Validating a scale
Below is an example of a reliability analysis for a Recreational Shopping scale.
The analysis also elucidates the efficacy of each individual item by reporting information such as corrected item-total correlation and Cronbach’s Alpha if an item were deleted.As seen in the example below, we know that item #4 is a great item because it has a high item-total correlation (correlates strongly with the other items) and the overall reliability would drop significantly if the item were deleted from the scale.These, and other metrics all go into understanding the makings of a reliable survey.For example, let’s say a researcher gave Samantha a paper-and-pencil survey of Extraversion.How would the researcher know that the computed score on that survey actually reflected Samantha’s true level of Extraversion? Some of the most commonly assessed forms of validity include content validity, construct validity, and criterion validity.Introduction and Objectives: Measurement is an essential activity of medical science.
In order to acquire data about people, objects, and events proper data collection tools need to be designed which can measure things of scientific interest.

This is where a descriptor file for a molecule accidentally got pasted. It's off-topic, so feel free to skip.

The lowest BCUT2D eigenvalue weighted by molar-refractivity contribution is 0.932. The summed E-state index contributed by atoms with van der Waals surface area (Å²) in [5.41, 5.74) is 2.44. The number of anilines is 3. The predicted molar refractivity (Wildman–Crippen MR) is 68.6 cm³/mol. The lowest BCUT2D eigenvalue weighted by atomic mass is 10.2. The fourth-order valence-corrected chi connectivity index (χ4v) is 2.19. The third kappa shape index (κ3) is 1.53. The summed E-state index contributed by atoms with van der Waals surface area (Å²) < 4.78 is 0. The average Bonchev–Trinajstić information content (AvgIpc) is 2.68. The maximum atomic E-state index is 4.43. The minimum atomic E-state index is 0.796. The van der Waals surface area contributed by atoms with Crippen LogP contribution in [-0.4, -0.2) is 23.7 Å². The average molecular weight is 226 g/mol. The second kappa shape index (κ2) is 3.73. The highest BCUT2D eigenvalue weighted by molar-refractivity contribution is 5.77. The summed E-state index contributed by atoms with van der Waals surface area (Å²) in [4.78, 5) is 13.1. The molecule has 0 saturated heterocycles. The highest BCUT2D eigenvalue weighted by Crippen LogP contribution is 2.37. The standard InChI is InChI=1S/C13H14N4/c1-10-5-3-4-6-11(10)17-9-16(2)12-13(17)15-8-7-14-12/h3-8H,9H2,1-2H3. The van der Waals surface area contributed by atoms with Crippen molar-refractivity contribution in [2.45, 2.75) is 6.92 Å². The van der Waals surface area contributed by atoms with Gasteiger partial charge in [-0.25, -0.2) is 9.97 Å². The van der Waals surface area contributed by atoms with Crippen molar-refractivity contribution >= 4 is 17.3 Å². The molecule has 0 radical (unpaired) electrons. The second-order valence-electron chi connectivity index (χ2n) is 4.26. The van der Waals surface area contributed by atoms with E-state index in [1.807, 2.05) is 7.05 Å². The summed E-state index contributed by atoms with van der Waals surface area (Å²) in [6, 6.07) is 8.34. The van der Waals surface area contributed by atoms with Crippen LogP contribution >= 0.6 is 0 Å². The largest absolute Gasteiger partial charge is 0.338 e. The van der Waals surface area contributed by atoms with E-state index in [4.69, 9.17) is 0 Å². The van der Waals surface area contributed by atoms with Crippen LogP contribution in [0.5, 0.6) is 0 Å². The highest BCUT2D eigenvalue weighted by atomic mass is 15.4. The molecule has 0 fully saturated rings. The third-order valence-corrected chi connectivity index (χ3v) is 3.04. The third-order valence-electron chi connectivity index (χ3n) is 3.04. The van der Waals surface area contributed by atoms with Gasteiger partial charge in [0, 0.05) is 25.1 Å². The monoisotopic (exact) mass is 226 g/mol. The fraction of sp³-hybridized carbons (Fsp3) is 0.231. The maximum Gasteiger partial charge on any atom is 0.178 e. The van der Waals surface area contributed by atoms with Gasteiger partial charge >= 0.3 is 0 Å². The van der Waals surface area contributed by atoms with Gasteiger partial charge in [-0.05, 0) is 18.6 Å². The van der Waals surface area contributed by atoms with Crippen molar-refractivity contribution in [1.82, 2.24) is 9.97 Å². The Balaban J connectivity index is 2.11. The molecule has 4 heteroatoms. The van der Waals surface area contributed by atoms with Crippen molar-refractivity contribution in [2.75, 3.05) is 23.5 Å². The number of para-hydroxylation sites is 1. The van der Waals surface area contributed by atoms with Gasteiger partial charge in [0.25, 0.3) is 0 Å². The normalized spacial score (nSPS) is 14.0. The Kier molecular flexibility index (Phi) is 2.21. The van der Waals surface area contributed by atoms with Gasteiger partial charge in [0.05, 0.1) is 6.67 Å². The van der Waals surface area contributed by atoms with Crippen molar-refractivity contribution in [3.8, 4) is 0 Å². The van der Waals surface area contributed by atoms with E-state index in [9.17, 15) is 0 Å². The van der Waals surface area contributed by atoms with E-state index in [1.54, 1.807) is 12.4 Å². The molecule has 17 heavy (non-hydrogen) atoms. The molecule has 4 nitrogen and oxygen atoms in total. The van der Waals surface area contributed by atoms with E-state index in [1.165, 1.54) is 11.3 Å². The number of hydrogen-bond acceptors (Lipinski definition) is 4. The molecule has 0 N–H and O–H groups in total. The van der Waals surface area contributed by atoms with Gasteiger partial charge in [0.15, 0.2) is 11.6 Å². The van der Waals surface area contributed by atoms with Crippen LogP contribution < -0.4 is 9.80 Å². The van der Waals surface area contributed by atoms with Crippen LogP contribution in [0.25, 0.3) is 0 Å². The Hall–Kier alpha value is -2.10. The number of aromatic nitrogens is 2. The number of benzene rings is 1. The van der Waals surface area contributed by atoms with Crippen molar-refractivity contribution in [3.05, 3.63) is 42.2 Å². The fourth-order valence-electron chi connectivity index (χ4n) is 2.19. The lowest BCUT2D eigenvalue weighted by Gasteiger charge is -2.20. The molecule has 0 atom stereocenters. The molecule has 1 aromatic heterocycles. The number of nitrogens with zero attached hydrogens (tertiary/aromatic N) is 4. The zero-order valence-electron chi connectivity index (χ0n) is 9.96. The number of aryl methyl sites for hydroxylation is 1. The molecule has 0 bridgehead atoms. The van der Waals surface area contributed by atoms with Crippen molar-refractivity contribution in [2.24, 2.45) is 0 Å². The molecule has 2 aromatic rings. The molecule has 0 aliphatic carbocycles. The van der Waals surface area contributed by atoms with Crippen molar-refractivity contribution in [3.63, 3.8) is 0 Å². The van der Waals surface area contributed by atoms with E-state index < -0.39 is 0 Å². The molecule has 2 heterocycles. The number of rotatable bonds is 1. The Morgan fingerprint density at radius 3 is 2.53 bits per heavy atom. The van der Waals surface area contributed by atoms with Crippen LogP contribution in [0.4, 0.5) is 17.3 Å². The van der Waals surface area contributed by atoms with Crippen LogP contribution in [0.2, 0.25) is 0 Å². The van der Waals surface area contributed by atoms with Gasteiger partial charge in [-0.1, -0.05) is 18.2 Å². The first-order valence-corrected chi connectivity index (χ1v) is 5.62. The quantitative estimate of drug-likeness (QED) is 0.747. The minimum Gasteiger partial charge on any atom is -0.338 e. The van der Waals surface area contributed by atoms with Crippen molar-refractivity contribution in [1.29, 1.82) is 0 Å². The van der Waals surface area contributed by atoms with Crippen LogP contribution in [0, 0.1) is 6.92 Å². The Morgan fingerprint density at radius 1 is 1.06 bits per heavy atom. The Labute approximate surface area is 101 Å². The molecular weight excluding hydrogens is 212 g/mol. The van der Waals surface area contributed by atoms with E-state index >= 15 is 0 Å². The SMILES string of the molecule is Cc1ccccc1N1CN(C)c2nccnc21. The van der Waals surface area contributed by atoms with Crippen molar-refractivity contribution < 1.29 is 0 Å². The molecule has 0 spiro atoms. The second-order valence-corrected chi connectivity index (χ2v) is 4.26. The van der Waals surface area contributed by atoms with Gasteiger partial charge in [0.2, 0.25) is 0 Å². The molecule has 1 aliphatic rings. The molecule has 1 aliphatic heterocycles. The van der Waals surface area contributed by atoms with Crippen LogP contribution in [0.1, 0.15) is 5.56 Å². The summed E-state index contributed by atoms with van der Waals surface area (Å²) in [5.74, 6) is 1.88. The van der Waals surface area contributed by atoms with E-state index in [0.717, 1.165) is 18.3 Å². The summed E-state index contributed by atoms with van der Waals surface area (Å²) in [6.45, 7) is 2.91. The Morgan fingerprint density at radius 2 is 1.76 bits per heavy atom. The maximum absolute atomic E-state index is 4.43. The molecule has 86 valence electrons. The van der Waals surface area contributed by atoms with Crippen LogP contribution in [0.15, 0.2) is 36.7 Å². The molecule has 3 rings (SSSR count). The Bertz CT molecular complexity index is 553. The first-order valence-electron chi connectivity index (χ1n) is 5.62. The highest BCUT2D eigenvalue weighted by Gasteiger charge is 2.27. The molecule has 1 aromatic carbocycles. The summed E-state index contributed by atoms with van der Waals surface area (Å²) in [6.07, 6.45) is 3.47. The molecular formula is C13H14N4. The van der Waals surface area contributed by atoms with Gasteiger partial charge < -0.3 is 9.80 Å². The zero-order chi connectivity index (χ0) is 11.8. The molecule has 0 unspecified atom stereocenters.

Content validity is an assessment of how well the breadth of the construct has been assessed.
For example, have all the elements of Extraversion been captured in the survey (e.g., gregarious, outgoing, active)?
Reliability is the degree to which an instrument consistently measures a construct -- both across items (e.g., internal consistency, split-half reliability) and time points (e.g., test-retest reliability).
One of the most common assessments of reliability is Cronbach’s Alpha, a statistical index of internal consistency that also provides an estimate of the ratio of true score to error in Classical Test Theory.
It is critical for us to recapture the psychometric properties of the original scales.